During the last few days, the Supreme Court has been very busy taking up the issue of immigration. On Tuesday in a 5-3 decision, the Supreme Court handed down a controversial ruling strengthening the power of the Trump administration to detain undocumented immigrants facing deportation proceedings for extended periods of time. The Court rejected the opinion of federal judges in California who had previously ruled that detained immigrants facing removal proceedings have a right to a bail hearing after six months in jail.
Today, the Court emphatically disagreed, ruling in the case Jennings v. Rodriguez, that those who face deportation will remain detained while their cases are being considered by an immigration judge. Justice Samuel Alito speaking for the Court said that federal immigration law does not require bail hearings, and that the Ninth Circuit Court has no authority to allow for such hearings.
The Court handed down this ruling after immigrants’ rights activists brought a class action suit representing thousands of non-citizens who had been arrested and held for deportation. Many of these individuals sought asylum in the United States based on a credible fear of persecution. Although the majority of these individuals eventually went on to win their cases in immigration court, they were detained for a year or longer while their cases remained pending. The Ninth Circuit Court of Appeal had previously ruled that such individuals should have a right to a bail hearing after 6 months, and a right to be released from detention provided they could prove to the Court that they are not a danger to the community or a flight risk.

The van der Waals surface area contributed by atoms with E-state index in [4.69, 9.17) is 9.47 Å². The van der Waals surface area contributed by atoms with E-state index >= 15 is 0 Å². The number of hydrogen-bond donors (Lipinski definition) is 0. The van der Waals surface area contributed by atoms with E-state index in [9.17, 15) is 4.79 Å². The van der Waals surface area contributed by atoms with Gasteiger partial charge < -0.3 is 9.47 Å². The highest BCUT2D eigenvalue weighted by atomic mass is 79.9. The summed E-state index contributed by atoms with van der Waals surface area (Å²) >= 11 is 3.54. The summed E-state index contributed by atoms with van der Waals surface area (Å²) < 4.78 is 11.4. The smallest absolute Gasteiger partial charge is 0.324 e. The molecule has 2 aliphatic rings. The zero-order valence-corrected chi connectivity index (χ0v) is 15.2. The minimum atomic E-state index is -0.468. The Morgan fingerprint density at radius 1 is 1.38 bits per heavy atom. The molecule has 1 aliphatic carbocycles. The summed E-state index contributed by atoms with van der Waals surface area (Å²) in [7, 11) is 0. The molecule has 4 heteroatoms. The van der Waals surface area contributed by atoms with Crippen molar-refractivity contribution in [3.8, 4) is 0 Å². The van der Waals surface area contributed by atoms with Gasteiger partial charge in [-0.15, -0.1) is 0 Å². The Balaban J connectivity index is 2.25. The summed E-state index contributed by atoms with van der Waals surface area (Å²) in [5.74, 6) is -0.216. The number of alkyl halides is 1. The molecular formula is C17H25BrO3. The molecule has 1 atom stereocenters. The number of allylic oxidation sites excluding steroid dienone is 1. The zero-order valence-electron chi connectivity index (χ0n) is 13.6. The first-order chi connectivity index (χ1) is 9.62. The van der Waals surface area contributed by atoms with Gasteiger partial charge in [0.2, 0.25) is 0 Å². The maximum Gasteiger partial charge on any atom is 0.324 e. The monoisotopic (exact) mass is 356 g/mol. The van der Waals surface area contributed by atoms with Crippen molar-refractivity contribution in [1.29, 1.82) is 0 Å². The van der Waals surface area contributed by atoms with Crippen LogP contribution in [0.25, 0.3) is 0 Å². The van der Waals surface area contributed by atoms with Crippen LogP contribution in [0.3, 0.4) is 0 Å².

The conservatives on the bench that ultimately reached the final conclusion were Justice Alito, Chief Justice Roberts, Gorsuch, Kennedy, and Thomas, while the dissenters included Justice Ginsburg, Sotomayor, and Justice Breyer.
Justice Breyer railed on the conservatives in his dissent arguing that today’s ruling will impact thousands of people in jail “who believe they have a right to enter or remain in the United States,” adding that “this court, I think for the first time ever, reads a statute as permitting long-term confinement of a person in the United States without an opportunity to obtain bail.”
While the Jennings ruling may have been a victory for the Trump administration, on Monday, the Supreme Court dealt a blow to the Trump administration’s efforts to rescind the DACA program. The Supreme Court has declined to hear an appeal brought by the Trump administration which asked the court to overturn a federal judge’s January 9th injunction that halted the administration’s plan to rescind the DACA program. This means that the injunction will remain in place, and USCIS must continue to accept renewal requests from DACA recipients.